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It’s almost time to cast your vote

Posted: October 3, 2009 4:06 p.m.
Updated: October 4, 2009 4:55 a.m.
It's almost time to cast your vote

We've got an election coming Nov. 3, and roughly half of all ballots will be cast long before then.

Absentee ballots, aka vote-by-mail ballots, account for an increasing share of the tally. You can expect an application for a vote-by-mail ballot to arrive soon if it's not already in your mailbox.

You'll be asked to make choices on the William S. Hart Union High School and Santa Clarita Community College (COC) district boards, and depending on where you live, in the Newhall or Castaic school districts and the Newhall County Water District, as well.

Don't think this election doesn't matter just because we aren't voting for president or governor this time. Your vote actually counts more than it does in statewide or national elections because it's all on you.

You will decide who will lead the community college through the coming decade of growth. You will decide which candidates are most likely to build a high school in Castaic. You will decide who should be responsible for teaching your elementary school kids and providing enough water.

Nobody else.

If you live west of Interstate 5 or north of Copper Hill Drive, you also get to recommend whether you want to join the city of Santa Clarita, form your own city, or remain an unincorporated community as you are now.

Your annexation/incorporation vote isn't "final" like the votes for school or water board, but it is important nonetheless. Supervisor Michael Antonovich and your local community leaders want to know what you think.

If you aren't sure, then we invite you to a forum to answer any questions you might have.

Hosted jointly by The Signal, KHTS AM-1220 radio, SCVTV and the West Ranch Beacon, the forum will be held Thursday at 6:30 p.m. in the City Council chambers at Santa Clarita City Hall, 23920 W. Valencia Blvd.

We look forward to seeing you there.

Salvation for Domestic Violence Center
The handwriting was on the wall for the SCV Domestic Violence Center. Gov. Schwarzenegger might have used smoke and mirrors to balance the state budget, but he cut real money from battered women's shelters across California.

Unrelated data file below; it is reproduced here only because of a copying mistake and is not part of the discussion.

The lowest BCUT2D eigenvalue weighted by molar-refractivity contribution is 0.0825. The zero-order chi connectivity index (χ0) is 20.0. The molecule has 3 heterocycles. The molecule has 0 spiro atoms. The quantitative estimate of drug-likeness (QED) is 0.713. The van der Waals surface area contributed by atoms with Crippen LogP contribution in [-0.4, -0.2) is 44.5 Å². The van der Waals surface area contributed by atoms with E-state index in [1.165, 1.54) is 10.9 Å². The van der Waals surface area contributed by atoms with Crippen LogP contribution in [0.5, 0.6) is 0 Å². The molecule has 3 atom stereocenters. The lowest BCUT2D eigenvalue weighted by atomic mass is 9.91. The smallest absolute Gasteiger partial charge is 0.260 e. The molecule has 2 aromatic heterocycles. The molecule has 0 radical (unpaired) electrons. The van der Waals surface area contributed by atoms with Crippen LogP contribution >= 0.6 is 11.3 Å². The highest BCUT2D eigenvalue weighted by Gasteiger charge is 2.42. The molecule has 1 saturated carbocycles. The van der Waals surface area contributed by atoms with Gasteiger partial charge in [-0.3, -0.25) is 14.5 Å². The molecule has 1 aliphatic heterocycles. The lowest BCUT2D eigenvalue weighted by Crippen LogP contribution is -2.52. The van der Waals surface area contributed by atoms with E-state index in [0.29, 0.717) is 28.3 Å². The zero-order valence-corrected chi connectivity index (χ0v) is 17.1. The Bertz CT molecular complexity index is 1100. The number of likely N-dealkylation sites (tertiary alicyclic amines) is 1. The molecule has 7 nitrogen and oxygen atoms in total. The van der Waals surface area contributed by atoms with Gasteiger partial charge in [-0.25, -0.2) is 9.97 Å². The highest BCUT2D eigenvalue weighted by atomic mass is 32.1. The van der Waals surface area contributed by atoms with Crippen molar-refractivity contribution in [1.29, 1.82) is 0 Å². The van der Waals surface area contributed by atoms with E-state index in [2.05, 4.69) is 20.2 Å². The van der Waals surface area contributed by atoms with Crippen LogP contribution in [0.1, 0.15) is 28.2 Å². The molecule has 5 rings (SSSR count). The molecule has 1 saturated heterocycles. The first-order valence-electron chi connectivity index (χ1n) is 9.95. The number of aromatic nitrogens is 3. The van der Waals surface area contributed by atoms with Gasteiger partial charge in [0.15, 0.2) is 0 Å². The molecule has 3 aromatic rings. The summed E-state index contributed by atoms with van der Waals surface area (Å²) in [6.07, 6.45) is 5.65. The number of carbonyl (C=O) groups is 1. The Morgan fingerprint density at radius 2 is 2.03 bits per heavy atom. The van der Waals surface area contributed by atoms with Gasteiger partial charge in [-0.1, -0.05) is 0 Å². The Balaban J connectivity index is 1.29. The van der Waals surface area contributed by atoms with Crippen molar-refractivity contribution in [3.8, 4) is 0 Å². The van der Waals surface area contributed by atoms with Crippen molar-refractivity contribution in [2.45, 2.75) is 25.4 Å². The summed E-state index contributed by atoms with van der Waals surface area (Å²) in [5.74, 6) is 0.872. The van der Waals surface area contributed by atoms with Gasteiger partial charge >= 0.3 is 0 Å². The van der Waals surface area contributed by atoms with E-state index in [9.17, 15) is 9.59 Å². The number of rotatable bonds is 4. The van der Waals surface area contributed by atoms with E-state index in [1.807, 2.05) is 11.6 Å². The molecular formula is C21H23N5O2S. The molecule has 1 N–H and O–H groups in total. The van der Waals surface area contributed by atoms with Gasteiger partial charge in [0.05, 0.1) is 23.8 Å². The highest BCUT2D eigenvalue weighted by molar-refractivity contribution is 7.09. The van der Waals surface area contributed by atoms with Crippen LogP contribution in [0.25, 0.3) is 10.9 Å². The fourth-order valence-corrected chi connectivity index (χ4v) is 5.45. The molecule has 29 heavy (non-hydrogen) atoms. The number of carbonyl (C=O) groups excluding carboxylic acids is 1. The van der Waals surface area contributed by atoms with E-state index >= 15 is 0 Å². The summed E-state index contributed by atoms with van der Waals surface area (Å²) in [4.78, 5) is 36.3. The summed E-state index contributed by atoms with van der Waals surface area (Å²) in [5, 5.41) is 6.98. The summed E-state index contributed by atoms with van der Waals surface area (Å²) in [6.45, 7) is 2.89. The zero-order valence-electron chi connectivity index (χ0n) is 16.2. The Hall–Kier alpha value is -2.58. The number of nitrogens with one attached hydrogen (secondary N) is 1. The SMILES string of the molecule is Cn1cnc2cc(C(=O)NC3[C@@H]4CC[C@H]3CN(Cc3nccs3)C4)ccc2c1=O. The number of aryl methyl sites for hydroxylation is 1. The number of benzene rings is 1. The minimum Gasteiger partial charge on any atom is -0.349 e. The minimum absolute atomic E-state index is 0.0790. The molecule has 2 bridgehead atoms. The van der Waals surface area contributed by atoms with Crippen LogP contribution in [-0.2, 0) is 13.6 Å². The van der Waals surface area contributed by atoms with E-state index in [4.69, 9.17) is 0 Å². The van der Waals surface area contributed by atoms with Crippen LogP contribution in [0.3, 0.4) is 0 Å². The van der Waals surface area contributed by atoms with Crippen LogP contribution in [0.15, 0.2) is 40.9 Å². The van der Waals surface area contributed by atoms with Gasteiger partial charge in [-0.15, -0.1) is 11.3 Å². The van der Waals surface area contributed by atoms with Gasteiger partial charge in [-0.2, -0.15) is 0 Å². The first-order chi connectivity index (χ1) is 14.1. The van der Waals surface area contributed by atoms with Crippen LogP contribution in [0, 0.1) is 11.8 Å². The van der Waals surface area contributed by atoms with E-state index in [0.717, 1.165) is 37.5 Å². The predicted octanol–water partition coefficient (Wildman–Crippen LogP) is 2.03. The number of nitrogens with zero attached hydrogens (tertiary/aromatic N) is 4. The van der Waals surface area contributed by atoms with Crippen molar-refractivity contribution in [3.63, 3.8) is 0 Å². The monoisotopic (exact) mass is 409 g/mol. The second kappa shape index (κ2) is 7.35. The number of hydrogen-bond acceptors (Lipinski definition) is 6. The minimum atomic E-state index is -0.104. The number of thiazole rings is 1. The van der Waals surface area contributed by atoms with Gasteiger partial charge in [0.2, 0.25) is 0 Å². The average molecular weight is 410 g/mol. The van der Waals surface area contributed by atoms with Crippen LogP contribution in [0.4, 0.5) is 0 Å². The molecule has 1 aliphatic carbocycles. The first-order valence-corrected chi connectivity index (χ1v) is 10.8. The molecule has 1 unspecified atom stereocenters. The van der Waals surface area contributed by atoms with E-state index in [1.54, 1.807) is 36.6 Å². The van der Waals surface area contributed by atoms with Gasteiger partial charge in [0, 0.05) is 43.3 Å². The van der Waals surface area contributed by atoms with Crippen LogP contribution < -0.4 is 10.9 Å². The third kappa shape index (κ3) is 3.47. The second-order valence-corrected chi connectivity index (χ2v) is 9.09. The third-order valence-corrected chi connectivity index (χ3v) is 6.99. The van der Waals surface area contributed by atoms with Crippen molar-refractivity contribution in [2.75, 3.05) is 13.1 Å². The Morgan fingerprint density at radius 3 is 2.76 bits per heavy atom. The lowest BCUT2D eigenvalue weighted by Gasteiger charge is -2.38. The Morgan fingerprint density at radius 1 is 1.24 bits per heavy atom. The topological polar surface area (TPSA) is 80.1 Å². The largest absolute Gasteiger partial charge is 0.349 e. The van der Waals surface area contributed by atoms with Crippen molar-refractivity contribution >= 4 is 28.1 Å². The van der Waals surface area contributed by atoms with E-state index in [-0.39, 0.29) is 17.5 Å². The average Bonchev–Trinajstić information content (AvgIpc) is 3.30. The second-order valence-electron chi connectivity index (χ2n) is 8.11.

Our Republican Assemblyman Cameron Smyth tried to come to the rescue, authoring a bill to restore funding to the shelters.

Democrat Leland Yee, assistant president pro tem of the state Senate, authored companion legislation in the upper house - and then all hell broke loose.

The bill became a pawn in some sort of a spat involving Democratic Senate President Darrel Steinberg; Yee's name was removed from the bill, it went back to the Assembly where it passed unanimously, but the Senate killed it - thanks in part to an obstinate bloc of Republican senators including our own wannabe Franchise Tax Board Member candidate George Runner, R-Lancaster.

The SCV shelter, and others throughout the state, were destined to be victims of Sacramento politics as usual.

Then a wonderful thing happened. An anonymous person came out of the woodwork and agreed to lease space in the Valencia Industrial Center at a favorable rate so our local shelter could continue to serve clients at a time when we're seeing a sorry spike in domestic violence cases.

Thank you, anonymous benefactor. Shame on you, California Senate. Good luck to you, Assemblyman Smyth.

We won't forget that you said you would reintroduce the legislation when the Assembly reconvenes.

We aren't letting Sacramento off the hook just because we've got some big-hearted people in our valley, and neither should you.

McKeon's health care town hall
U.S. Rep. Howard P. "Buck" McKeon deserves props for his fine handling of a well-attended and lively town hall meeting last weekend on the subject of health care.

McKeon and his assistants gave equal opportunity to people on both sides of the aisle to speak their minds - including a number of "real people" with real problems.

Polarized though the participants might have been, there seemed to be plenty of room for agreement, to wit:

Preexisting conditions. Insuring people with ongoing medical problems should be a cost of doing business in the medical insurance industry.

Portability. Why shouldn't Americans be able to purchase insurance across state lines? We haven't heard a defensible argument against it.

Tort reform. It's not just a "bugaboo of the right," as one speaker protested. We will always need a legal mechanism to get rid of incompetent doctors who take unnecessary risks.

But the truth is, they are few and far between. When the threat of frivolous malpractice lawsuits drives good doctors to an early retirement, the system is broken.

Fraud. Eliminating waste, fraud and abuse is one of the Obama administration's goals for health insurance reform.

As several town hall speakers wondered, why do we need a massive overhaul of the health care industry to crack down on illegal activity? Why not do it now?

It's looking less and less likely that Obama will get the sweeping reform he promised by year's end. Whether it's 1,000 pages or 1,400 pages or 25,000 pages, no one-size-fits-all prescription is going to cure the nation's health care ills.

When the last coffin nail is finally driven, we can only hope the Republicans and Democrats in Congress will sit down at the same table and start fixing what is actually broken.


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